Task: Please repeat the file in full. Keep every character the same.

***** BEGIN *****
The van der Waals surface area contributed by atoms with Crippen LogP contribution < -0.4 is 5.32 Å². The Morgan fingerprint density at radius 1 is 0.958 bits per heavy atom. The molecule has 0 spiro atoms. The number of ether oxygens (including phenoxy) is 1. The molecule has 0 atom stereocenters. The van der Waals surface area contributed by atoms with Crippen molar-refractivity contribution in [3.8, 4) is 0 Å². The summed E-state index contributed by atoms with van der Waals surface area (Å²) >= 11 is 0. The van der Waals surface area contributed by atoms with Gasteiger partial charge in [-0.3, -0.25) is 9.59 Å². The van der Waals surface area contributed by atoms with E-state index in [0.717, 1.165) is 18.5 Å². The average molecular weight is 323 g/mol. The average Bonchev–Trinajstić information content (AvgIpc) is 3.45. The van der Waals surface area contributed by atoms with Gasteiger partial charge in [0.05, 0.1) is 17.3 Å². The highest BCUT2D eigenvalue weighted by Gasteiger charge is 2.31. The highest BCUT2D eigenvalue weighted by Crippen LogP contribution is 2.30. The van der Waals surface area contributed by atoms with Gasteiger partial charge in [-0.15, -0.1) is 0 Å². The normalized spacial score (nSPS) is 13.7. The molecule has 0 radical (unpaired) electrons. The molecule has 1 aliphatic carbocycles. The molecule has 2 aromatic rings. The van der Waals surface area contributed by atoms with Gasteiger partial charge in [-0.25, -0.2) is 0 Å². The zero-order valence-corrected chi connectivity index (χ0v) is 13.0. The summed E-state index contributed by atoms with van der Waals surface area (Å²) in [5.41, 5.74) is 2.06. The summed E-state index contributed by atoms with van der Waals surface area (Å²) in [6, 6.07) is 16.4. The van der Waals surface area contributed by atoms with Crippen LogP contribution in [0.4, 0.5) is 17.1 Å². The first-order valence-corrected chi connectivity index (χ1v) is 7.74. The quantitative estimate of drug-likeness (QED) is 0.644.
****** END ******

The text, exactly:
The van der Waals surface area contributed by atoms with Crippen LogP contribution < -0.4 is 5.32 Å². The Morgan fingerprint density at radius 1 is 0.958 bits per heavy atom. The molecule has 0 spiro atoms. The number of ether oxygens (including phenoxy) is 1. The molecule has 0 atom stereocenters. The van der Waals surface area contributed by atoms with Crippen molar-refractivity contribution in [3.8, 4) is 0 Å². The summed E-state index contributed by atoms with van der Waals surface area (Å²) >= 11 is 0. The van der Waals surface area contributed by atoms with Gasteiger partial charge in [-0.3, -0.25) is 9.59 Å². The van der Waals surface area contributed by atoms with E-state index in [0.717, 1.165) is 18.5 Å². The average molecular weight is 323 g/mol. The average Bonchev–Trinajstić information content (AvgIpc) is 3.45. The van der Waals surface area contributed by atoms with Gasteiger partial charge in [0.05, 0.1) is 17.3 Å². The highest BCUT2D eigenvalue weighted by Gasteiger charge is 2.31. The highest BCUT2D eigenvalue weighted by Crippen LogP contribution is 2.30. The van der Waals surface area contributed by atoms with Gasteiger partial charge in [-0.15, -0.1) is 0 Å². The normalized spacial score (nSPS) is 13.7. The molecule has 0 radical (unpaired) electrons. The molecule has 1 aliphatic carbocycles. The molecule has 2 aromatic rings. The van der Waals surface area contributed by atoms with Gasteiger partial charge in [-0.25, -0.2) is 0 Å². The zero-order valence-corrected chi connectivity index (χ0v) is 13.0. The summed E-state index contributed by atoms with van der Waals surface area (Å²) in [5.41, 5.74) is 2.06. The summed E-state index contributed by atoms with van der Waals surface area (Å²) in [6, 6.07) is 16.4. The van der Waals surface area contributed by atoms with Crippen LogP contribution in [0.4, 0.5) is 17.1 Å². The first-order valence-corrected chi connectivity index (χ1v) is 7.74. The quantitative estimate of drug-likeness (QED) is 0.644.